Notarikon

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Notarikon (Hebrew: נוטריקון Noṭriqōn) is a Talmudic and Kabbalistic method of deriving a word, by using each of its initial (Hebrew: ראשי תיבות‎) or final letters (סופי תיבות‎) to stand for another, to form a sentence or idea out of the words. Another variation uses the first and last letters, or the two middle letters of a word, in order to form another word.[1] The word "notarikon" is borrowed from the Greek language (νοταρικόν), and was derived from the Latin word "notarius" meaning "shorthand writer."[2]

Notarikon is one of the three ancient methods used by the Kabbalists (the other two are gematria and temurah) to rearrange words and sentences. These methods were used in order to derive the esoteric substratum and deeper spiritual meaning of the words in the Bible. Notarikon was also used in alchemy.

The term is mostly used in the context of Kabbalah. Common Hebrew abbreviations are described by ordinary linguistic terms.

Usage in the Talmud[edit]

Until the end of the Talmudic period, Notariqon is understood in Judaism as a common method of Scripture interpretation by which the letters of individual words in the Bible text indicate the first letters of independent words. For example, the consonants of the word nimreṣet (1Kgs 2:8) produce the words noʾef (adulterer), moʾābı (Moabite), roṣeaḥ (murderer), ṣorer (threatener) and tôʿbāh (horror). According to a Talmudic interpretation, the starting word indicates the insults which Shimei had thrown at King David.[3]

Usage in Kabbalah[edit]

A common usage of Notarikon in the practice of Kabbalah, is to form sacred names of God derived from religious or biblical verses. Agla, an acronym for Atah Gibor Le-olam Adonai, translated, "You, O Lord, are mighty forever," is one of the most famous examples of Notarikon. Dozens of examples are found in the Berit Menuchah, as is referenced in the following passage:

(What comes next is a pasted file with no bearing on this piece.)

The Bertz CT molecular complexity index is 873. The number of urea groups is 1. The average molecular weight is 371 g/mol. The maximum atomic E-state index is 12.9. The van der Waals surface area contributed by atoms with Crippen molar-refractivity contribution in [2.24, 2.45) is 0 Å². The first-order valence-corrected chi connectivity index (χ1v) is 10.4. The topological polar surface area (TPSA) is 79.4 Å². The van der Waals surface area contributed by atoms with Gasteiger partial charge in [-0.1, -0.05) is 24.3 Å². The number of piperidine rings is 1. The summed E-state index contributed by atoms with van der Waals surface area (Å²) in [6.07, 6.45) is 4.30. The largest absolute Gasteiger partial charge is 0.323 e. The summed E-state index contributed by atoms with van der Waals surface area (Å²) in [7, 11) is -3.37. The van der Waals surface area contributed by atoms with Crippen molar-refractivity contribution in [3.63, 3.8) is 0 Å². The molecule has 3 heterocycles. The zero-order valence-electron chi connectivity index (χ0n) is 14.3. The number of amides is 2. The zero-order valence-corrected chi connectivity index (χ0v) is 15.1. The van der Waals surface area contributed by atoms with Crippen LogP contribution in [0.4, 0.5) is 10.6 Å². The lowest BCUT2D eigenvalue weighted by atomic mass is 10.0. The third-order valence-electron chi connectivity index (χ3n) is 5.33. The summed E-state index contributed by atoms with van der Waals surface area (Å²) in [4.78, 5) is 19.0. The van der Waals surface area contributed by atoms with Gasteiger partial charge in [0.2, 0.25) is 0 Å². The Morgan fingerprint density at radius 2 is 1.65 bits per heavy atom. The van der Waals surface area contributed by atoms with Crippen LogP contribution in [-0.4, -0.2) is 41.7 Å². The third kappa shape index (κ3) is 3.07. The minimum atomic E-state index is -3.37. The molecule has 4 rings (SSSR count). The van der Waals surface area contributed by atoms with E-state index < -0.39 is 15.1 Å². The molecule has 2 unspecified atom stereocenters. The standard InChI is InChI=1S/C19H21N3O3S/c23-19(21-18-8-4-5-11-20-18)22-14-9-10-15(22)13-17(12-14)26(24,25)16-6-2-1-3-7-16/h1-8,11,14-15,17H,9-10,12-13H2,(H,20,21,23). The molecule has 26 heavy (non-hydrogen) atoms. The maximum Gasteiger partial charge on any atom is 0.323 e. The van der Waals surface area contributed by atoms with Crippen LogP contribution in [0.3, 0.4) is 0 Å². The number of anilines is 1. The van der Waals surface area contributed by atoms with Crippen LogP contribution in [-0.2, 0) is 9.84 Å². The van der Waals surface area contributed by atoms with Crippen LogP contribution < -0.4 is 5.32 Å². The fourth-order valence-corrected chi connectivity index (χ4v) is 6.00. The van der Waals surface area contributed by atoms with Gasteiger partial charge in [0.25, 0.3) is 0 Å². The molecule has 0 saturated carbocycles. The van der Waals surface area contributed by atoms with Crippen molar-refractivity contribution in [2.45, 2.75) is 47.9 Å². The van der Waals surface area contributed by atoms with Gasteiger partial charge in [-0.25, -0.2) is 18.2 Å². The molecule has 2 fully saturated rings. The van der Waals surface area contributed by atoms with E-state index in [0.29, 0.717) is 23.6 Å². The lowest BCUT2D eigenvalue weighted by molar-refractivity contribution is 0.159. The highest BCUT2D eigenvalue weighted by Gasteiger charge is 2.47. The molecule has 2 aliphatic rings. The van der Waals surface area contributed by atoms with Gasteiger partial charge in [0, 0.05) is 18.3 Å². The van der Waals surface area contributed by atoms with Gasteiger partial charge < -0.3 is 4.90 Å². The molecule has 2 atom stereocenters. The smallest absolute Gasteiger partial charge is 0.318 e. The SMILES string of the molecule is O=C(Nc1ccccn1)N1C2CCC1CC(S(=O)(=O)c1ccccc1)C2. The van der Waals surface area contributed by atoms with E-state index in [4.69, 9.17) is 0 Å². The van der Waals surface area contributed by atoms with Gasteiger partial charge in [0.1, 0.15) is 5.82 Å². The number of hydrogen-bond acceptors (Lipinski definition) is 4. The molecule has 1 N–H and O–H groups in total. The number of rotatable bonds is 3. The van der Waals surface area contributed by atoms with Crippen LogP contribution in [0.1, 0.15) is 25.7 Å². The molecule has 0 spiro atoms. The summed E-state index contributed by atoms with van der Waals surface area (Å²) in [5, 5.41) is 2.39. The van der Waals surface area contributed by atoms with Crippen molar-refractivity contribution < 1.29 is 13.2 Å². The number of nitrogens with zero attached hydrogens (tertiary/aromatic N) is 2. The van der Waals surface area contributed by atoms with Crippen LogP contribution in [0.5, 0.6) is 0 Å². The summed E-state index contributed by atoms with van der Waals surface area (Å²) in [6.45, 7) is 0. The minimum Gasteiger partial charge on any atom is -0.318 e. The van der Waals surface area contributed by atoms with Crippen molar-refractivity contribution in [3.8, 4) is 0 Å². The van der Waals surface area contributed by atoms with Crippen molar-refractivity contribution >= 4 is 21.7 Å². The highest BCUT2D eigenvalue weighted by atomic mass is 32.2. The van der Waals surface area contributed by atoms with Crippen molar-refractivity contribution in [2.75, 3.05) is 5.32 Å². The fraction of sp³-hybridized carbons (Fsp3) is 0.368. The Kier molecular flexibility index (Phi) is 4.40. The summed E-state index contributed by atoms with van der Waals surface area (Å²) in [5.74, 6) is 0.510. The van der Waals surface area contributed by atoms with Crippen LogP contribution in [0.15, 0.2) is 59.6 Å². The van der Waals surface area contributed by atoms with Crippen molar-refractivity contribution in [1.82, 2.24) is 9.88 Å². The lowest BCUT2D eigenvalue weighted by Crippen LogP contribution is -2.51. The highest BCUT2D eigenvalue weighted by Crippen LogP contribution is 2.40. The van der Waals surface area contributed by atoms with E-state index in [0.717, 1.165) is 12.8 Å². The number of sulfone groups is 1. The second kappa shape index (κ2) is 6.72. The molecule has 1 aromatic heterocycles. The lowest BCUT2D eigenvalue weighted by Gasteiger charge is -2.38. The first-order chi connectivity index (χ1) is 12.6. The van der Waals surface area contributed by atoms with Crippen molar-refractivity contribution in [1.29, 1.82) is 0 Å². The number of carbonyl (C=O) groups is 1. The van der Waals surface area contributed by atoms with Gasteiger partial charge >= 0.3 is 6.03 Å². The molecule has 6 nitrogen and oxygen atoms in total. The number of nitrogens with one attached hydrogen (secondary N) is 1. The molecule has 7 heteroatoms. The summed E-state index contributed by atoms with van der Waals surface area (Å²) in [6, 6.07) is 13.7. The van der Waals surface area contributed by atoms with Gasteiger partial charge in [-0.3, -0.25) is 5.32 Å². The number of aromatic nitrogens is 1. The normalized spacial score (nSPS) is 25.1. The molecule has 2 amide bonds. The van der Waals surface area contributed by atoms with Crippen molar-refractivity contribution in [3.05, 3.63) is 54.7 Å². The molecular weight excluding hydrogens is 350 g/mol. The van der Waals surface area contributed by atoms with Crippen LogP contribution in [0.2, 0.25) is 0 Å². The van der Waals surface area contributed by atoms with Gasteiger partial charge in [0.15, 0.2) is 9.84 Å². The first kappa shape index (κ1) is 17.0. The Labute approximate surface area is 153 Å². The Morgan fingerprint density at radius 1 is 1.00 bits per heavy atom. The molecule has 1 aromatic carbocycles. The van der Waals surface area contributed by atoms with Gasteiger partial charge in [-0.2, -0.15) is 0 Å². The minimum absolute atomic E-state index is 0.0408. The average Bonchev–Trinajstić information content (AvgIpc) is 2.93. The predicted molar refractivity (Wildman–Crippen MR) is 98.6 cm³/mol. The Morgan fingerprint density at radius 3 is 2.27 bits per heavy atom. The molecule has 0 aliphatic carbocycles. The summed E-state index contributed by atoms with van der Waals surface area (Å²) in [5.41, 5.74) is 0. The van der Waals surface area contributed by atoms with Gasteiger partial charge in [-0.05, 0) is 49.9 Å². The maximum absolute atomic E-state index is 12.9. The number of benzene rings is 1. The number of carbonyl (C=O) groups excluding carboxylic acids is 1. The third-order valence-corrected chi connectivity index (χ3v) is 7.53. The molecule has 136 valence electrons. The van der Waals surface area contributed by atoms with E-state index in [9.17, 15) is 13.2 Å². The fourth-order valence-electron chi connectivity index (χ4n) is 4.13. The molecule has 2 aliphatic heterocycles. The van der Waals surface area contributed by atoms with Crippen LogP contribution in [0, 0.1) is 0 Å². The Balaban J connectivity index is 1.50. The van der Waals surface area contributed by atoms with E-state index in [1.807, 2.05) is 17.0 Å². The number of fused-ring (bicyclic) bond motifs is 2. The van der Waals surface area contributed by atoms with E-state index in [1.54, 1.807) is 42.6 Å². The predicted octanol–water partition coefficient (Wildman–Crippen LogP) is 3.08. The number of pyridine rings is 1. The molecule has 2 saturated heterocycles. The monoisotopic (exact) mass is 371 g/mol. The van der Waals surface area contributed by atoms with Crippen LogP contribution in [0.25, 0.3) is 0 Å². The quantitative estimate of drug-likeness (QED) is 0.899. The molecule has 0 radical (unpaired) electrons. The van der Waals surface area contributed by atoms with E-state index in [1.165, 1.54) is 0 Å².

And it was discovered that the Malachim were created from the wind and the fine and enlightening air, and that the name of their origin עַמַרֻמְאֵליוְהָ was derived from the verse (Psalms 104:4): "Who makest the winds thy messengers, fire and flame thy ministers" (…) And when the lights reach this Sefira, they unite and receive a name that is derived from the central letters of the following verse (Genesis 6:2): "The sons of God saw that the daughters of men were fair; and they took to wife such of them as they chose." And this valiant name, which is drawn in the Gevura, is רְנֵלבֺנקְהֵכשְיִהְ‎.[4]

Sefer Gematriot is another example where many Notarikons for usage on talismans are given from Biblical verses.[5]

See also[edit]

References[edit]

  1. ^ "Notarikon". Archived from the original on 2011-07-17.
  2. ^ The Dictionary of Jewish usage: a guide to the use of Jewish terms, By Sol Steinmetz, ISBN 0-7425-4387-0, 2005, [article "Notarikon"]
  3. ^ Mutius, Hans-Georg v (2011-04-01), "Notariqon", Religion Past and Present, Brill, retrieved 2022-06-14
  4. ^ Brit Menucha - Covenant of Rest, Providence University Press 2007, p. 133
  5. ^ Theodore Schrire, Hebrew Amulets: Their Decipherment and Interpretation Routledge & Kegan Paul 1966